Yanjing Group together with Tsingtao accounts for between 10-15% of the domestic market.

Also vying for the title of China's largest producer is the Yanjing Group in Beijing, who together with Tsingtao accounts for between 10-15% of the domestic market, and the Huarun Beer Group, which currently has around 4%.

The Yanjing Group is currently concentrating more on the northern and western provinces and acquisitions regional brewers there in its empire-building strategy.

The Huarun Beer Group are the relative newcomers, backed by the Hong Kong Huarun Group and are employing similar tactics. Huarun has set up companies in the Tianjin Municipality, Sichuan, Jilin, Liaoning and Anhui provinces and last week announced plans to purchase three beer companies in Suzhou, near Shanghai.

All of this is happening in a market where 17 billion litres of beer are consumed annually, so there are plenty of spoils to go around, provided, that is, everyone has the margins, the cash flow and the profits to sustain their business operations. Yet herein lies the major issue.

"Price wars are first of all murder and eventually suicide"

Li Guirong, Tsingtao chairman

One of the major complaints in the past ten years, often heard from foreign companies investing in joint venture enterprises in China, is the business environment of low margins, heavy price cutting and the fragmented nature of the market. This has often been cited by many of those international companies forced to pull out of China as the major reason for their exit from the market.

However, this is a problem that is now blighting the domestic brewers, such as Tsingtao, as their chairman, Li Guirong recently explained. "Price wars are first of all murder and eventually suicide," he said, before going on to emphasize that Tsingtao would no longer get involved in these business wars.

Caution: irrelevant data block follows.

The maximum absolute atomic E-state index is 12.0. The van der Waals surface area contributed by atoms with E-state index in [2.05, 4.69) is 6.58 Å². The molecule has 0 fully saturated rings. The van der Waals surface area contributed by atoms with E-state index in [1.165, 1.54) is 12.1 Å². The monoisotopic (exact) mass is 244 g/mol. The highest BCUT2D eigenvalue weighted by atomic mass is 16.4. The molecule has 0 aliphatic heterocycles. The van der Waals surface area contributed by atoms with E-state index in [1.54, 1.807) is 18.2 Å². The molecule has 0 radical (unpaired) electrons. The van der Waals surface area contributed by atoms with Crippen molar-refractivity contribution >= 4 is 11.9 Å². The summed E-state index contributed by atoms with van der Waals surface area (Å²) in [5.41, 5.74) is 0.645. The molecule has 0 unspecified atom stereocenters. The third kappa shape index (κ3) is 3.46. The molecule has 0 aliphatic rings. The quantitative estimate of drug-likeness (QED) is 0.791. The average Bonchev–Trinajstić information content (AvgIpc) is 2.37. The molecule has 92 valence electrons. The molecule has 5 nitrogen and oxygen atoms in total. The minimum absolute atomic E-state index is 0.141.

Other problems have also hindered the three large domestic brewers in their aggressive strategies, including over zealous local officials who use their influence to help the small regional brands and brewers from the advances of the nationals.

One ploy employed by the officials is to insist that when acquisitions occur, local staffing levels remained unchanged under the new owners, thus directly affecting the predicted beneficial economies of scale.

And although the three large domestic brewers have targeted many of these small brewers, the acquisition strategy does fail at times. In these instances the big brewers have simply tried to compensate by attempting to extend their influence over the regional distribution system by offering free delivery trucks to distribution partners and other giveaways, resulting in destructive, painful price wars.

Of course this response has not gone down too well with the stock markets in Shanghai and Hong Kong, the very people who are funding this merger and acquisition strategy. They are now questioning whether the perceived advantages of a greater control over prices and increased economies of scale can ever be realised by industry consolidation.

Of the international brewers that have remained, there is still optimism for the future in China. One such company, Lion Nathan (constantly rumored to be pulling out), has factories in Wuxi and Suzhou, close to Shanghai, and also owns the brewing and selling rights for Becks in China.

However, it has underutilised capacity and Lion chief executive Gordon Cairns admitted last month that after its failure to find a brewing partner in China, LN was now proactively considering its options to overcome this problem, including looking at other products to produce.

With the restaurant, bar and nightclub scene continuing to develop along Western lines and the recent announcement of Beijing as the host city for the 2008 Olympics, the opportunities for growth are endless, even if a favourable WTO agreement cannot be reached.

But, what the domestic beer companies must decide, is how to best leverage their market presence to gain more control over pricing, margins, and greater economies of scale. Is an acquisition strategy and the resulting larger company sizes really the answers to these problems? Or should these brewers be concentrating more on building up the strength of their own individual brands to achieve their goals.